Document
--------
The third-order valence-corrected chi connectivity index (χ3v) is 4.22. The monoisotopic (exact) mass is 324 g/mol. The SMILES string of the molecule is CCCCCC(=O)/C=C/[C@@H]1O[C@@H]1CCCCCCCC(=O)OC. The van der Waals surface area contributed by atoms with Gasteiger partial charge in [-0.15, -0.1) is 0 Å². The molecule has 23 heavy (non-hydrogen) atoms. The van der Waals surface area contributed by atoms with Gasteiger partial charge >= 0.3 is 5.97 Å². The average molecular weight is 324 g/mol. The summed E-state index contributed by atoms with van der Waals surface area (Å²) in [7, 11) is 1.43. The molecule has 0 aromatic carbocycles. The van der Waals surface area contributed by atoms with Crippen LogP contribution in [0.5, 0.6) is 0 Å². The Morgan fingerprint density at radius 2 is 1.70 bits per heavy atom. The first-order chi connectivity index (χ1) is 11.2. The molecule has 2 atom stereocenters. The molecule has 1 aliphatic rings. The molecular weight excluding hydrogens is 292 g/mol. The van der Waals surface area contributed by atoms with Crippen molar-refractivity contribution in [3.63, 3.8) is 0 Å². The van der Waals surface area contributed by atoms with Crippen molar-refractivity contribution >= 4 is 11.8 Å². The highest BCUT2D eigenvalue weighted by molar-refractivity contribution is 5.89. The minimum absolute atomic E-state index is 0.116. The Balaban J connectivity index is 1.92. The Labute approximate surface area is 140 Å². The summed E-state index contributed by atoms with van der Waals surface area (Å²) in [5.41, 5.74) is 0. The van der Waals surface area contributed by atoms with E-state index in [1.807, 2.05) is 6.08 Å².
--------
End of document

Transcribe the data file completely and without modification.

The third-order valence-corrected chi connectivity index (χ3v) is 4.22. The monoisotopic (exact) mass is 324 g/mol. The SMILES string of the molecule is CCCCCC(=O)/C=C/[C@@H]1O[C@@H]1CCCCCCCC(=O)OC. The van der Waals surface area contributed by atoms with Gasteiger partial charge in [-0.15, -0.1) is 0 Å². The molecule has 23 heavy (non-hydrogen) atoms. The van der Waals surface area contributed by atoms with Gasteiger partial charge >= 0.3 is 5.97 Å². The average molecular weight is 324 g/mol. The summed E-state index contributed by atoms with van der Waals surface area (Å²) in [7, 11) is 1.43. The molecule has 0 aromatic carbocycles. The van der Waals surface area contributed by atoms with Crippen LogP contribution in [0.5, 0.6) is 0 Å². The Morgan fingerprint density at radius 2 is 1.70 bits per heavy atom. The first-order chi connectivity index (χ1) is 11.2. The molecule has 2 atom stereocenters. The molecule has 1 aliphatic rings. The molecular weight excluding hydrogens is 292 g/mol. The van der Waals surface area contributed by atoms with Crippen molar-refractivity contribution in [3.63, 3.8) is 0 Å². The van der Waals surface area contributed by atoms with Crippen molar-refractivity contribution >= 4 is 11.8 Å². The highest BCUT2D eigenvalue weighted by molar-refractivity contribution is 5.89. The minimum absolute atomic E-state index is 0.116. The Balaban J connectivity index is 1.92. The Labute approximate surface area is 140 Å². The summed E-state index contributed by atoms with van der Waals surface area (Å²) in [5.41, 5.74) is 0. The van der Waals surface area contributed by atoms with E-state index in [1.807, 2.05) is 6.08 Å².